The construction process itself will put stress on wildlife. Chief among the issues is the water demand for the concrete and other construction processes. All told, construction will require nearly 80 million gallons of water according to an analysis by the Arizona Republic.
In the parched desert, water is in short supply and Dahl said NPCA is concerned that DHS could use groundwater or other sources that may be connected to Quitobaquito Springs, which sits just a few hundred feet from the new wall construction site.
“We know the spring’s output reduced when farmers in Mexico started pumping water,” he said. “If we were operating under normal laws, scientists and other concerned people would be able to comment and suggest that the water be trucked in from nearby reliable sources like Lukeville or Ajo, which have plentiful water supplies.”
While DHS has said it will not drill water wells within five miles of the Quitobaquito, it’s clear that the aquifer that feeds the spring extends well beyond that range. Tapping into the aquifer and even drawing it down a few feet could do long-term damage to the spring’s water flow. In addition, he said the footer could also cut off groundwater movement. How the whole aquifer and spring systems are connected is still an area of active research. That means wall construction could potentially disrupt it, permanently altering water flow in the spring and wiping out habitat for the endangered pupfish as well as a water source for other animals in the otherwise bone dry landscape.
“If they pull out enough groundwater, they could essentially destroy Quitobaquito Springs in perpetuity,” Serraglio said. “They could literally destroy it forever.”
Construction could also partially or completely wipe out 22 archeological sites according to a National Park Service memo the Washington Post obtained last month. In the report, the park’s cultural resources specialist wrote that the Roosevelt Reservation is an “area of great concern, whose cultural and natural resources are imperiled.”
If construction gets completed, it will open up a whole other series of ecosystem-altering consequences. Misztal said the “Sky Islands are a continental crossroads.” Bifurcating it with a wall would essentially bring migratory traffic to a standstill. Even species that fly could still face challenges with a 30 foot barrier.
Dahl said that bats, including the endangered lesser long-nosed bat, could be particularly impacted. The wall has slats that could mess with their ability to navigate. Add in the bright night lights and he said “we have no idea how that’s going to disrupt this major migration of bats.”
Among the only animals that could benefit are birds of prey. The wall will act as a perch to hunt from on high. And if the Roosevelt Reservation is scraped down to the dirt as Dahl worries, mice, lizards, and other small animals that rely on vegetation for cover will be easily picked off. In short, Dahl said the entire area could be “a unique animal killing field.”
The border wall as icon of the Trump era isn’t just because of its ecological impacts. Sure, the administration has trampled over the natural world, doing everything from proposing that Alaska hunters be allowed to kill bear families in their dens to attempting to dismantle the landmark Endangered Species Act.
But the administration’s willful disregard for climate science is on display as well. The Southwest is facing an unprecedented risk of megadrought—that is a drought lasting a decade or more—due largely to climate change. Changing rainfall patterns and more intense heat in what’s already the hottest part of the U.S. are increasing the odds of baking drought in place. Groundwater aquifers like the ones the administration are tapping to build the wall already take decades or longer to recharge as rain slowly seeps into the soil and percolates into the bedrock. With the odds rising for a long-lasting drought, drawing down already meager water resources is a surefire way to exacerbate the coming crisis.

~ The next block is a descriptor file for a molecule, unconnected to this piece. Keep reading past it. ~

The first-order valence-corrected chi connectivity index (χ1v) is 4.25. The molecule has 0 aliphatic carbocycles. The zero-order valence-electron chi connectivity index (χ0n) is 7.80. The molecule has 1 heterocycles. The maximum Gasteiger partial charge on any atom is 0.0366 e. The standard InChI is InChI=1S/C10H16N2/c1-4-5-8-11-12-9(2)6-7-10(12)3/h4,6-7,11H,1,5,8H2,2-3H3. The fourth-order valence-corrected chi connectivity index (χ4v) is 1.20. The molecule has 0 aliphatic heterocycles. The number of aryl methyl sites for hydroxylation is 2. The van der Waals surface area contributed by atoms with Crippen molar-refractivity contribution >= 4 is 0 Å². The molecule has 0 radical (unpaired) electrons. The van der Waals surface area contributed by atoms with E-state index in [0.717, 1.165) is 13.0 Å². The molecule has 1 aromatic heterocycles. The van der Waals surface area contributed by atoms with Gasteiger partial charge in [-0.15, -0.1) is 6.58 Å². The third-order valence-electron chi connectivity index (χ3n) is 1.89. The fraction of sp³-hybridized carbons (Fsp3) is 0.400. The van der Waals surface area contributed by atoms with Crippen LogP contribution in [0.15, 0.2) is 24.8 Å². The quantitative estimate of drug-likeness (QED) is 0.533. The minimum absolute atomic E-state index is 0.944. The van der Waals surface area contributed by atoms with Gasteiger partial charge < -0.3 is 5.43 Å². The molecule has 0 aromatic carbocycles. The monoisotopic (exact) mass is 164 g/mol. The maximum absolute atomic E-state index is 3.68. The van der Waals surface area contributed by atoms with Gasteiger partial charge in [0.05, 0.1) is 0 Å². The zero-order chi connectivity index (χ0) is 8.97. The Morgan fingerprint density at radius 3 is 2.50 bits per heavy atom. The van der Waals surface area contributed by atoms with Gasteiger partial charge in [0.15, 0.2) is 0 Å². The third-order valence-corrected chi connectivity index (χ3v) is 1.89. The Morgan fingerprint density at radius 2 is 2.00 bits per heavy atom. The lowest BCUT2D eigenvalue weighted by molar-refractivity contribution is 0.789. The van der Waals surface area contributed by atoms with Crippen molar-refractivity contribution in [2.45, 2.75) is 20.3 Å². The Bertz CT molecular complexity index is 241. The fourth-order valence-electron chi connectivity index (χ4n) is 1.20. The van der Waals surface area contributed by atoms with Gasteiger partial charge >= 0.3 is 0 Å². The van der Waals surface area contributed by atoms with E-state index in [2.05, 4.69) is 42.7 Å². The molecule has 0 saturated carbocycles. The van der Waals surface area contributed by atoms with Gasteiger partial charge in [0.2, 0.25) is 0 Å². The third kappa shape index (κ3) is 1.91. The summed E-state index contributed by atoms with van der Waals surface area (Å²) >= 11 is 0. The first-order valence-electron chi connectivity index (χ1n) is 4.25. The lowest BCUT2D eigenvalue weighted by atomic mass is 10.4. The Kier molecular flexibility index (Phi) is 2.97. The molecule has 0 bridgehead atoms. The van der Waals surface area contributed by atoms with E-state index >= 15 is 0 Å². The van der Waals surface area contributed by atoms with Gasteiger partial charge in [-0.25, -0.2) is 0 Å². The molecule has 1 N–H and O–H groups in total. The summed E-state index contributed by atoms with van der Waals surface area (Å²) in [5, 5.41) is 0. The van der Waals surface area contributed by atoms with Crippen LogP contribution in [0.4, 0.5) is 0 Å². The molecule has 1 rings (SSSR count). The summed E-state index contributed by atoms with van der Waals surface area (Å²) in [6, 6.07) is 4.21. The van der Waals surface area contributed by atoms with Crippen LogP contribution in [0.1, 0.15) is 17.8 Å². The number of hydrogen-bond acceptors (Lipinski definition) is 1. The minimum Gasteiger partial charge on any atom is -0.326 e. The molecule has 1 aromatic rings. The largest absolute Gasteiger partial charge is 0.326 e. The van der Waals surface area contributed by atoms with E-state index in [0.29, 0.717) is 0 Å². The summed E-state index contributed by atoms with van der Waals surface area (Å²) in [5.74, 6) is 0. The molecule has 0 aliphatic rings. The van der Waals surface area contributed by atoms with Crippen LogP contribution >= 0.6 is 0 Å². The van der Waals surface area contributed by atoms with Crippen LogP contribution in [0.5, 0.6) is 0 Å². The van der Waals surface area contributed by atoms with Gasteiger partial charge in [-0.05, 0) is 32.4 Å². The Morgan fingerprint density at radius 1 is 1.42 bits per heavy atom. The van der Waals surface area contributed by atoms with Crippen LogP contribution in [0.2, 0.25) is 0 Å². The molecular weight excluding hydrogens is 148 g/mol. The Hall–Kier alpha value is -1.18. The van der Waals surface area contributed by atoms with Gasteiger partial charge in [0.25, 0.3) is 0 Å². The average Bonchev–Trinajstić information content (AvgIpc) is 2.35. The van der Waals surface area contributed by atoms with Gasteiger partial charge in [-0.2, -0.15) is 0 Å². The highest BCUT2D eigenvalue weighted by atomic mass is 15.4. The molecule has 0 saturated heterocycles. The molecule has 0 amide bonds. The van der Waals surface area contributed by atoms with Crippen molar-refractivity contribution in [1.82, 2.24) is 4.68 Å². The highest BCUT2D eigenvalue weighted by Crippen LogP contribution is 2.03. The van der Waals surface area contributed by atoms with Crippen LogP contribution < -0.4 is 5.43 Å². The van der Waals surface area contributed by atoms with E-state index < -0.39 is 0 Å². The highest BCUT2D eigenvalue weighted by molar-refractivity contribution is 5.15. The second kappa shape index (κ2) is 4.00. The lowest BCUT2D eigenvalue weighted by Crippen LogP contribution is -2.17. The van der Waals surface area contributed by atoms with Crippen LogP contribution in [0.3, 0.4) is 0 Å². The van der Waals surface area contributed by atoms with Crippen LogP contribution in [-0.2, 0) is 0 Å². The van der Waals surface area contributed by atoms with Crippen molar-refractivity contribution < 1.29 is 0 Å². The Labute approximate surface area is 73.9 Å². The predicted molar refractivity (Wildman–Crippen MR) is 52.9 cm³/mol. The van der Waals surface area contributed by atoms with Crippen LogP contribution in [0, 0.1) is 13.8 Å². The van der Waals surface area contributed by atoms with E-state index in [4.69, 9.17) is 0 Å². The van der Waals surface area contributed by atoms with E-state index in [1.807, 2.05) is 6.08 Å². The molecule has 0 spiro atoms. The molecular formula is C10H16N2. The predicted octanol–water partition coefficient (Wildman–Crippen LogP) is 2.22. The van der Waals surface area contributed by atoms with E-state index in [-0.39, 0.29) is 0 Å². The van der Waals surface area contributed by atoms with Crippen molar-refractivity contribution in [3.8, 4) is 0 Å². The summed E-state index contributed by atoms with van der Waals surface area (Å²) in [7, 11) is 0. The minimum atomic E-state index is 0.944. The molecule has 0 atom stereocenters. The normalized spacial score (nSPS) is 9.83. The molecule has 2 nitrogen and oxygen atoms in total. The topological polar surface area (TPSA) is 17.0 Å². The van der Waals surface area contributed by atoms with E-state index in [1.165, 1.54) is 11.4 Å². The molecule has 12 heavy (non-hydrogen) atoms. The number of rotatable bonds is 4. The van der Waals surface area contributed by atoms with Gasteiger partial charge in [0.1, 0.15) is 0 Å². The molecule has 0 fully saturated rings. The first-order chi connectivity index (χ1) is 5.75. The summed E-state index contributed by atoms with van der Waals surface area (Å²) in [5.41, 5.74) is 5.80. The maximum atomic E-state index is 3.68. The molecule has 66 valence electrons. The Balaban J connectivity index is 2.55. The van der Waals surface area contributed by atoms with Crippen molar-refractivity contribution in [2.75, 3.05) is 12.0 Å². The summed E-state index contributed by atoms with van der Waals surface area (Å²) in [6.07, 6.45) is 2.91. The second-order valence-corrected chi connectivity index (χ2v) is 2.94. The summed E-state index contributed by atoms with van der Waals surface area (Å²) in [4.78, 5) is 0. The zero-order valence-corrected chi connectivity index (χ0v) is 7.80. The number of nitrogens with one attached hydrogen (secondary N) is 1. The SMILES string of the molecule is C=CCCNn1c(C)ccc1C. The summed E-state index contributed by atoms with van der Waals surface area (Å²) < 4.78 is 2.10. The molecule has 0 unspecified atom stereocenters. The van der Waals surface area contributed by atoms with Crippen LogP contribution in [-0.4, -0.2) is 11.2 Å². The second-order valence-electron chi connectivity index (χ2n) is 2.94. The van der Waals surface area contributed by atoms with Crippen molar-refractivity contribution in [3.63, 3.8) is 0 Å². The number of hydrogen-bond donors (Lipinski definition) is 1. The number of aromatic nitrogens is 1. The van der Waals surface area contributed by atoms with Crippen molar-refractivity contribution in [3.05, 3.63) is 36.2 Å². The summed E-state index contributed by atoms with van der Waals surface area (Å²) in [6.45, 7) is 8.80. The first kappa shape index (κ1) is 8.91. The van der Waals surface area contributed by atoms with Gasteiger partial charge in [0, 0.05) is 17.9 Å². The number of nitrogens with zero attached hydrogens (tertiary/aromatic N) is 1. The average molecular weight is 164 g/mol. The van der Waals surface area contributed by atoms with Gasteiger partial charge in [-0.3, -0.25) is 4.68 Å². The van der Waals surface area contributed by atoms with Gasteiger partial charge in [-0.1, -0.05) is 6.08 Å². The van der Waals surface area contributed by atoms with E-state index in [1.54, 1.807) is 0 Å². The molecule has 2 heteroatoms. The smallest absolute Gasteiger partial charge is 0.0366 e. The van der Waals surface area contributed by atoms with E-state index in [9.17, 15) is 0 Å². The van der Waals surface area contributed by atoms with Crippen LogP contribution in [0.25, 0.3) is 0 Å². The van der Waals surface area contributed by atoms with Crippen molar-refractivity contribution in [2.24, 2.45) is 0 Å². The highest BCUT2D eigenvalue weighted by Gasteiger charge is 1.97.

The rain that does fall is expected to become more erratic. Heavy downpours are on the rise across the country, including the Southwest. With intense rain can come flash floods—to take one example, a 2017 Arizona flash flood created what rescuers called a “40-foot wide black wave”—that endanger communities and alter the desert landscape. The current border fencing already traps water and has led to worsening erosion according to a NPCA blog post by Dahl, and the most fortress-like barrier being constructed will only increase the damage.
Then there’s what the wall is purportedly being put up to do: deter migrants and asylum seekers and staunch the flow of illegal drugs. There are ample signs the wall is an ineffective solution to deterring people or drugs. While it’s true that large parts of Organ Pipe were shutdown from 2003 to 2014 following a ranger’s death at the hands of suspected drug smugglers, Dahl said it’s now “safer than your bathtub.” Indeed, most illicit drugs today come through regulated ports of entry, and previous border wall construction didn’t reduce incoming migration, it only shifted where people crossed into the U.S.
In an era of increasing climate turmoil, Trump’s border wall plan is a horrifying message to the world. Just last year, the Trump administration published the National Climate Assessment that synthesizes the best available science on climate change. The report warned that migration is a “potential national security issue.” Numerous recent reports and studies back it up, and there’s evidence current asylum seekers from Central America are in part being driven by climate disruption and attendant crop failures. All this as the U.S. is the biggest historical culprit when it comes to carbon pollution.
Taken as a whole, it’s not just national monuments and endangered species that are at-risk if border wall construction goes through at Organ Pipe. So too are equitable and just solutions to the biggest problem facing humanity today.